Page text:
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Whole Roasted Snapper

Think scents of high tide mangrove whirling over a reef . . .

4 main dish portions


About 15 minutes to prep the fish, 1 hour to marinate, and about 15 minutes to cook the fish and make the sauce


What is the appeal of whole roasted fish? The possibility of a magnificent presentation, the superior succulence of the flesh itself, its crackling skin, the unmatched pleasure of discovering bits of flavor with your fingertips—in the hollows of the cheeks and other out-of-the-way interstices where tasty treasures are buried. There are also juices to consider. Nothing floods a pan like whole roasted fish, the more to mix with some Coconut Rice.

We wanted this fish to pick up, echo, and expound on flavors carried by the Coconut Rice, in whose honor this dish was created. The fish seasonings are greener and gutsier, smoothed into slashes we’ve made in its sides and whisked into a small saucepan of butter to serve at the end.

It is a flashy, company dish and stellar companion to our Caribbean Coconut-Scallion Rice.

Cooking Remarks

Make sure to have the fish gutted, scaled, and trimmed by the fishmonger. Snapper are brutal to deal with otherwise, being in possession of razor-sharp dorsal fins along their spine. Whole snappers range in size, from 1½-pounders to 4-pound behemoths. You’ll be pan-searing the fish before roasting, so opt for small ones, which are more manageable and maneuverable. Try to keep them at 1½ pounds and no larger.

The fish must be very dry and the oil fairly deep and quite hot to pan-fry successfully. Nevertheless, the fish tends to spit a bit in the pan. Lower splatter screen over the top and get out of the way!

equipment mise en place

For this recipe, you will need a sharp paring knife; a large, flat container, such as a 9 by 13-inch glass baking dish; a food processor; a small bowl; a slender rubber or small offset metal spatula; a broiler pan fitted with its slotted top (or a rimmed baking sheet fitted with a wire rack); a 12-inch heavy-bottomed skillet; a splatter screen; two wide metal spatulas; a small skillet; a whisk; and a warmed platter for serving.

    • 2
      (1½-pound) whole snappers, cleaned and fins trimmed
    • 1
      bunch scallions, trimmed and cut into fourths
    • ½
      cup lightly packed cup fresh cilantro
    • ½
      lightly packed cup fresh flat-leaf parsley
    • 2
      teaspoons refined coconut oil, plus ½ cup for frying
    • 1
      tablespoon finely grated lime zest
    • 2
      tablespoons chopped fresh ginger
    • 3
      medium garlic cloves, halved lengthwise and germ removed if present
    • 2
      teaspoons fine sea salt
    • 1
      teaspoon freshly ground black pepper
    • ¼ to ½
      teaspoon cayenne pepper
    • 4
      tablespoons unsalted butter
    • Lime wedges, for serving

    Dry the fish well inside and out with paper towels. Holding a sharp paring knife at 45-degree angle to the fish, cut three to-the-bone diagonal slashes into each side of each fish (fig. 1.1). Place both fish in a large, flat container, such as a 9 by 13-inch glass baking dish.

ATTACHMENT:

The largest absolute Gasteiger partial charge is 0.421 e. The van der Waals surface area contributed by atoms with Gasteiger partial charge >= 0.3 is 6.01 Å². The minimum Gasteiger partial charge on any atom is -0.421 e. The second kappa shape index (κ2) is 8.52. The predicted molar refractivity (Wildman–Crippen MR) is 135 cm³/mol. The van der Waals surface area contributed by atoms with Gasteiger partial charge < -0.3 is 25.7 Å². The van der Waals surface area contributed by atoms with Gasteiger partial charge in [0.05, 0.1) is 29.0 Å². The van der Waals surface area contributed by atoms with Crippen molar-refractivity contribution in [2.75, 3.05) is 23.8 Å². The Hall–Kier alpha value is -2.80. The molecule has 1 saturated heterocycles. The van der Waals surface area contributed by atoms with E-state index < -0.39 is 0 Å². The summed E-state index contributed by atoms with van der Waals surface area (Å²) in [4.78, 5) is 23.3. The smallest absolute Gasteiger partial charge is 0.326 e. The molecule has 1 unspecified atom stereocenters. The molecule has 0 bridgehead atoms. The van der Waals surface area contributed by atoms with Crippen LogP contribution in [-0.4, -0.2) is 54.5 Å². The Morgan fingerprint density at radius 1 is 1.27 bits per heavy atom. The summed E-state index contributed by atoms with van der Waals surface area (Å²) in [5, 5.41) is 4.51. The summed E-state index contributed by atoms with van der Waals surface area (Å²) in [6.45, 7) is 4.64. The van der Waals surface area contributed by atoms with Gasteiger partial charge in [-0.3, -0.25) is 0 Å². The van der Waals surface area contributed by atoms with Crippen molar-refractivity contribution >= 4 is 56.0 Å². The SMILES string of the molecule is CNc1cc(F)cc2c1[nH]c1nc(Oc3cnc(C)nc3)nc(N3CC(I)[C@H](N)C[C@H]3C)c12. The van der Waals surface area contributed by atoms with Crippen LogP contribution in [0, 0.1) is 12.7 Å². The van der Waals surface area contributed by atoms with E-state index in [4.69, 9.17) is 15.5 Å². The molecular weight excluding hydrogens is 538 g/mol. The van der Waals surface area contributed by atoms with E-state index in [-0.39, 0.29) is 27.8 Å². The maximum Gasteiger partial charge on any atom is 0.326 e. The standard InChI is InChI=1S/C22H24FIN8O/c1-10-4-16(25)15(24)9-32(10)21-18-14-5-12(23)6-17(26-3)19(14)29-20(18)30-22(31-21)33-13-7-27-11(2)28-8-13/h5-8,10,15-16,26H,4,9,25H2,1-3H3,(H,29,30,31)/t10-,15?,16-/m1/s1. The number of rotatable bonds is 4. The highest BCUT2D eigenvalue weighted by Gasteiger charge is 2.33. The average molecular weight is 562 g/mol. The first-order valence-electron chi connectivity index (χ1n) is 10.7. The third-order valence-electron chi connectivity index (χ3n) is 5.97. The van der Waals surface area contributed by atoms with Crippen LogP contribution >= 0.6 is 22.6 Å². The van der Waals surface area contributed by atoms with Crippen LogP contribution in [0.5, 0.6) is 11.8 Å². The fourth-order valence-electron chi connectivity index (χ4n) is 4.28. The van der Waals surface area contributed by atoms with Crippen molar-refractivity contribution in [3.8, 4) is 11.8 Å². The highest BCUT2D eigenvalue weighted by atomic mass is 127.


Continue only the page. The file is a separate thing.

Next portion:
In a food processor, combine the scallions, cilantro, parsley, 2 teaspoons coconut oil, the lime zest, ginger, garlic, salt, black pepper, and cayenne. Pulse quickly until the mixture forms a thick, bright-green paste (fig. 2.1). Measure out ½ cup of the paste into a small bowl, cover, and refrigerate for use in the sauce. With a slender rubber or small metal offset spatula, spread the remaining paste into the slashes on both sides of each fish and into the cavities (fig. 2.2), keeping the skin largely free of paste. Cover and refrigerate for 1 hour.


    Adjust an oven rack to the middle position and heat the oven to 450 degrees. Have ready a broiler pan fitted with its slotted top (or a rimmed baking sheet fitted with a wire rack).


    Remove the snappers from the baking dish and thoroughly pat them dry with paper towels. In a 12-inch heavy-bottomed skillet, heat ⅓ cup of the remaining coconut oil over high heat until shimmering. Very carefully lower one fish into the skillet—if the tail sticks out the skillet, don’t worry. Quickly cover with the splatter screen and fry the fish without disturbing for 20 seconds. Remove the screen and, using 2 wide metal spatulas, ease the fish onto its other side (fig. 4.1). Fry for another 20 seconds, then transfer the fish to the broiler pan.


    Add the remaining coconut oil to the pan, heat until shimmering, and fry the second fish as you did the first, transferring it to the broiler pan next to the first. Roast until the thickest part of the fish feels firm when pressed with a finger, the flesh flakes when prodded with a knife, and spots of albumin (the egg white–like substance) are visible in the slashes, about 10 minutes (fig. 5.1). Remove the pan from the oven and let the fish rest for about 5 minutes.


    Meanwhile, in a small skillet over medium-low heat, melt the butter. Remove the skillet from the heat, add the reserved seasoning paste, and whisk to combine (fig. 6.1).


    Using a wide metal spatula, transfer the fish to a large warmed platter. Pour the sauce over the fish and serve with lime wedges and Caribbean Coconut-Scallion Rice. (To fillet the fish at table, begin at the head and use a sharp, thin knife, held parallel to the fish and close to the bone, to cut along the backbone to the tail. With a wide serving spatula, lift the top fillet away from the spine. Then, beginning at the tail, pull the spine away from the bottom fillet, using a knife to assist in separating the bones from the flesh. Discard the bones and allow the fillets to bathe in the sauce. Repeat this process with the second fish.)

    1. 1.1
    1. 2.1
    2. 2.2
    1. 4.1
    1. 5.1
    1. 6.1